Staff with SAH and DM and taking medication had higher blood pressure and glycemia levels than those who reported having NCDs but were not on treatment. A possible justification for this might be the fact that as they are taking medication, they do not take care with other risk factors, such as food, weight control and, as demonstrated here, doing physical exercise. It is also possible that they might not have been taking their medication correctly, without medical appointments for medication control and adjustment.

We conclude that the work routine of nursing professionals can contribute to reduced self-care. Action needs to be taken in this respect. Investing in health promotion and in more accurate assessment by health services may be an alternative response to this issue, given that even with periodical medical appointments, many of the individuals we assessed appear not to have their systemic arterial hypertension and diabetes mellitus under adequate control.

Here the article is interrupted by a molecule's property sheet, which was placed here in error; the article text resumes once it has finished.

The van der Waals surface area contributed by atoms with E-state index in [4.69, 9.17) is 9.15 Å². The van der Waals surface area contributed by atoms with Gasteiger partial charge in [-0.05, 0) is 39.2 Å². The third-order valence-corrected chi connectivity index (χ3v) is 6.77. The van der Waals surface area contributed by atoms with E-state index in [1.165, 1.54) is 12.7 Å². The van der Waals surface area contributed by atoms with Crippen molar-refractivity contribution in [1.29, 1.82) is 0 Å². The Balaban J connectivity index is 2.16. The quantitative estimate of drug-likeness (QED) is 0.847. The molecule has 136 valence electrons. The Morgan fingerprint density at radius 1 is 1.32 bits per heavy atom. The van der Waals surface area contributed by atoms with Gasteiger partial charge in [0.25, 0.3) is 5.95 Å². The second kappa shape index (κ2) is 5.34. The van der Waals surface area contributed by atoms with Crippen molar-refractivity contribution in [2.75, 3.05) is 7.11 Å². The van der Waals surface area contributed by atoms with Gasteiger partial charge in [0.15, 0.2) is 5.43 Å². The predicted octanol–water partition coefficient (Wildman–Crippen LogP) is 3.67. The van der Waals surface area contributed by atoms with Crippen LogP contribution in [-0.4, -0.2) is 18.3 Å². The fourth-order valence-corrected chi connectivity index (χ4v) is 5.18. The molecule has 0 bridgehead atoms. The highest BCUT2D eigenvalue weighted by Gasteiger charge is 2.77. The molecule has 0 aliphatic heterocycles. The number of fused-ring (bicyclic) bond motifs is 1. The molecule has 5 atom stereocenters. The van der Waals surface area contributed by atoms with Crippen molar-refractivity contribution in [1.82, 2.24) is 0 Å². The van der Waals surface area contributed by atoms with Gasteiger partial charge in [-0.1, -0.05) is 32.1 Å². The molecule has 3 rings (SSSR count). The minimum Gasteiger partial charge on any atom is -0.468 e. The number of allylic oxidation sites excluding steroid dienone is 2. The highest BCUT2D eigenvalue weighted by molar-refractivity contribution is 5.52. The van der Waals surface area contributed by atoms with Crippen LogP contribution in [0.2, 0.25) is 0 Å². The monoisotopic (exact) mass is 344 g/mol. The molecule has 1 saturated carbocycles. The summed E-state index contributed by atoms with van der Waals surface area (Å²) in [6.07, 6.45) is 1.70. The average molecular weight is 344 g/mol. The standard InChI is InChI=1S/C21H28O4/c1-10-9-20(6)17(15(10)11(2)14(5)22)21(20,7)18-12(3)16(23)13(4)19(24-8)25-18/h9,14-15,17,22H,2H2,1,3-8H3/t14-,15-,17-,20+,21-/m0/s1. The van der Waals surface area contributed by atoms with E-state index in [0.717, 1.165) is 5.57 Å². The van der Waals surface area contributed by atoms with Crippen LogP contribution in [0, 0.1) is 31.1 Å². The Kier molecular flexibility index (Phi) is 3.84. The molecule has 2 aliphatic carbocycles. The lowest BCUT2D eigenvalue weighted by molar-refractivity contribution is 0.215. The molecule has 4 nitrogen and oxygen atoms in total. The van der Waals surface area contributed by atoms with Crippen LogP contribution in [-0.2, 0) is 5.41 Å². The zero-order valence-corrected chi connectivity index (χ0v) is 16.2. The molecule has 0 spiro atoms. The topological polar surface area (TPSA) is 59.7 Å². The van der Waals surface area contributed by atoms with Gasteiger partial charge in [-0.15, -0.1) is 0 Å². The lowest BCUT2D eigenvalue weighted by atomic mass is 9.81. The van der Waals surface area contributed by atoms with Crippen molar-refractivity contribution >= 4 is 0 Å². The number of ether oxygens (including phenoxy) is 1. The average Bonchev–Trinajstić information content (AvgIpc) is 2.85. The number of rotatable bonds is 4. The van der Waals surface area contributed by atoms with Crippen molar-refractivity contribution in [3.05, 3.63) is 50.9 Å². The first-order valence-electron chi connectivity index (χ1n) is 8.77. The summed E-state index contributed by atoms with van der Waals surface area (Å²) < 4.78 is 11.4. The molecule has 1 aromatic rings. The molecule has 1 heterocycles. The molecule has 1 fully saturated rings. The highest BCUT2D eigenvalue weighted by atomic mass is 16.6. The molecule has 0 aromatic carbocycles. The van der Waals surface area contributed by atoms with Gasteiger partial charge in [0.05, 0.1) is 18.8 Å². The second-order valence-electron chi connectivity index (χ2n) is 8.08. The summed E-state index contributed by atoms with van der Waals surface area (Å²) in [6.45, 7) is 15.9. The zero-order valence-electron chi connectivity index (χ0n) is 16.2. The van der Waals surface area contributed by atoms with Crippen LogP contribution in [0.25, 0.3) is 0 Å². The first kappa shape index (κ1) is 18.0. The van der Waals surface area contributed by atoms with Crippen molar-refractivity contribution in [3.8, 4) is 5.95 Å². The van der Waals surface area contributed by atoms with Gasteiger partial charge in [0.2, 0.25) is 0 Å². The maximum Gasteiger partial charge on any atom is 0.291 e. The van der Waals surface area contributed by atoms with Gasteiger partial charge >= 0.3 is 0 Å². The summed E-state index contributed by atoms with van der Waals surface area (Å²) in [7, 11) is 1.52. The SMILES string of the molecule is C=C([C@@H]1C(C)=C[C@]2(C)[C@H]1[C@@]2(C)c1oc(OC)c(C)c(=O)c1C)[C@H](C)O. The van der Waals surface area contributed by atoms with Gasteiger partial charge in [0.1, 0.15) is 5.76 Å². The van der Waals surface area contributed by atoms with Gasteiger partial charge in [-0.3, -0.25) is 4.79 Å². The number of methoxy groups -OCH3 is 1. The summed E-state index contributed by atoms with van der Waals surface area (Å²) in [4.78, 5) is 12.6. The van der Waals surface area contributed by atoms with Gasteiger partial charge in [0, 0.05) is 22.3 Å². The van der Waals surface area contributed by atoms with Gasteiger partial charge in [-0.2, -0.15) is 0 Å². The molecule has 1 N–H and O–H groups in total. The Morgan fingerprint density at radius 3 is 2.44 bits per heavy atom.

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*Article derived from the Master’s Degree thesis entitled ‘Prevalence of noncommunicable diseases - arterial hypertension, diabetes and obesity - among nursing team professionals at a Charitable Hospital in Pelotas, RS’, defended by Jaqueline Gonçalves Domingues at the Women’s, Child and Adolescent Health Postgraduate Program, Catholic University of Pelotas, in 2017.

Received: September 08, 2018; Accepted: April 20, 2019

Correspondence: Isabel Oliveira Bierhals - Rua Marechal Deodoro, No. 1160, 3º piso, Centro, Pelotas, RS, Brazil. Postcode: 96020-220 Caixa Postal 464 E-mail: isabelbierhals@gmail.com

Authors’ contributions

Domingues JG and Barros FC contributed to the conception and design of the article, data analysis and interpretation and wrote the first version of the manuscript. Silva BBC and Bierhals IO contributed to data analysis and interpretation and critically revised the manuscript. All the authors approved the final version and are responsible for all aspects thereof, including the guarantee of its accuracy and integrity.